In experiment, once the system is tuned into the regime with focusing or defocusing nonlinearity by adjusting $$\Delta _1$$ (Fig. 1c), one can observe considerable nonlinearity-induced reshaping of the edge states that is enhanced at higher temperatures (Fig. 4). In addition to two-dimensional intensity distributions, at the bottom of each panel we show one-dimensional profiles at the boundary along the dotted white lines. First row of Fig. 4a illustrates clear self-focusing of the edge state down to several lattice periods with increasing temperature for $$n_2 \, > \, 0$$1 = 140 MHz). Figure 4b illustrates self-defocusing of the edge state in the region $$n_2 \, < \, 0$$1 = 125 MHz) and appearance of the dip marked by the arrows in the beam profile that becomes more pronounced at higher temperatures. When $$\Delta _1$$ is set such as to make $$n_2$$ slightly exceeding 0, the edge states also experience diffraction, which is somewhat slower than diffraction in the case of $$n_2 \, < \, 0$$ (see Supplementary Fig. 7), because nonlinearity for small positive $$n_2$$ only partially compensates diffractive broadening. Finally we set (Δ1 = 135 MHz) that corresponds to strong focusing nonlinearity $$n_2 \, > \, 0$$ to compensate the beam diffraction, so that the confined edge state experiences neither noticeable defocusing nor focusing with increasing temperature (the ratio of amplitudes of different peaks remain basically the same) as shown in Fig. 4c, which illustrates the nonlinear behavior with apparent formation of soliton-like profiles and their dynamical self-adjustment with account of power losses for a wide range of temperatures. We attribute this important regime to dynamical balance between diffraction in the lattice and nonlinear self-action, which would provide the proper condition for the potential formation of edge solitons. Even though attenuation is unavoidable in our setting (in the absence of Raman gain), the total power losses upon propagation over atomic cell are not very high, and the nonlinear edge states excited with sufficiently high input powers can still dynamically accommodate their shapes in accordance with slowly decaying power without entering the regime of linear diffraction (at least on the atomic cell length). The patterns shown in Fig. 4c should therefore be treated as such dynamical self-sustained states (albeit they are not exact conservative solitons due to the presence of losses) slowly self-adjusting with $$z$$ in accordance with gradually decreasing peak amplitude. Clear transition between linear diffraction and formation of such self-sustained nonlinear states can be also achieved by increasing input power at fixed temperature and detuning, as shown in Supplementary Fig. 10.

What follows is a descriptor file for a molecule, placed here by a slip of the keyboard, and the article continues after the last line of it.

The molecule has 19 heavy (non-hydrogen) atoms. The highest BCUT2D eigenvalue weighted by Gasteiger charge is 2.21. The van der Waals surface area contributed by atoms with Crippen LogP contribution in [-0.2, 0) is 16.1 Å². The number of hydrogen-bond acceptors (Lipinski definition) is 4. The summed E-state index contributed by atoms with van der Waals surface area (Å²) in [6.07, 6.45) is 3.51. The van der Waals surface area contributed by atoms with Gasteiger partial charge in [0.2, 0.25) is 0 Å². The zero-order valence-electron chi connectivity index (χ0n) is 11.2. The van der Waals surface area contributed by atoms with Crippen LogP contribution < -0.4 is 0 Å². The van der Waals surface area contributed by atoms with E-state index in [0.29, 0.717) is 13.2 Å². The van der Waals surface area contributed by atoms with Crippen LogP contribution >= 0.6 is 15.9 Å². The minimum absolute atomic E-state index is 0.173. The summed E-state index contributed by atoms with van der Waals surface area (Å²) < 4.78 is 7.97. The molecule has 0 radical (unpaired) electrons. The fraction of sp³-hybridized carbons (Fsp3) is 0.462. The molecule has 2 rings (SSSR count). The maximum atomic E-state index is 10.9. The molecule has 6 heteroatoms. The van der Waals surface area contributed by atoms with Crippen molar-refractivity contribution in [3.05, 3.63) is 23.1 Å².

To demonstrate the formation of edge solitons under practically ideal loss-free conditions, we further add an extra Gaussian-profile pump field (see “Methods“) that provides a Raman gain for the probe field compensating intrinsic absorption16. Figure 5a, b shows, respectively, the incident stripe probe beam and the formed edge soliton at $$T = 95^{\mathrm{o}}{\mathrm{C}}$$ and $$\Delta _1 = 380\,{\mathrm{MHz}}$$, where the Raman gain peak lies (Fig. 5d–f). Dependence of the Raman gain peak ($$\Delta _1 = 380\,{\mathrm{MHz}}$$) on the temperature (Fig. 5c) demonstrates that the output distributions are very robust and practically not affected by temperature variation due to Raman gain. To illustrate Raman gain clearly, Fig. 5d–f displays probe spectra versus $$\Delta _1$$ at three different temperatures. One finds that the height of the Raman gain peak basically does not change even when the absorption grows (the notch deepens and the background gets close to 0) with temperature. The fact that Raman gain effectively balances the absorption and helps formation of edge solitons is further confirmed by comparison of very similar output patterns at $$110^{\mathrm{o}}{\mathrm{C}}$$ and $$125^{\mathrm{o}}{\mathrm{C}}$$ (Fig. 5g, i). The staggered phase (Fig. 5h) confirms that the edge state is excited.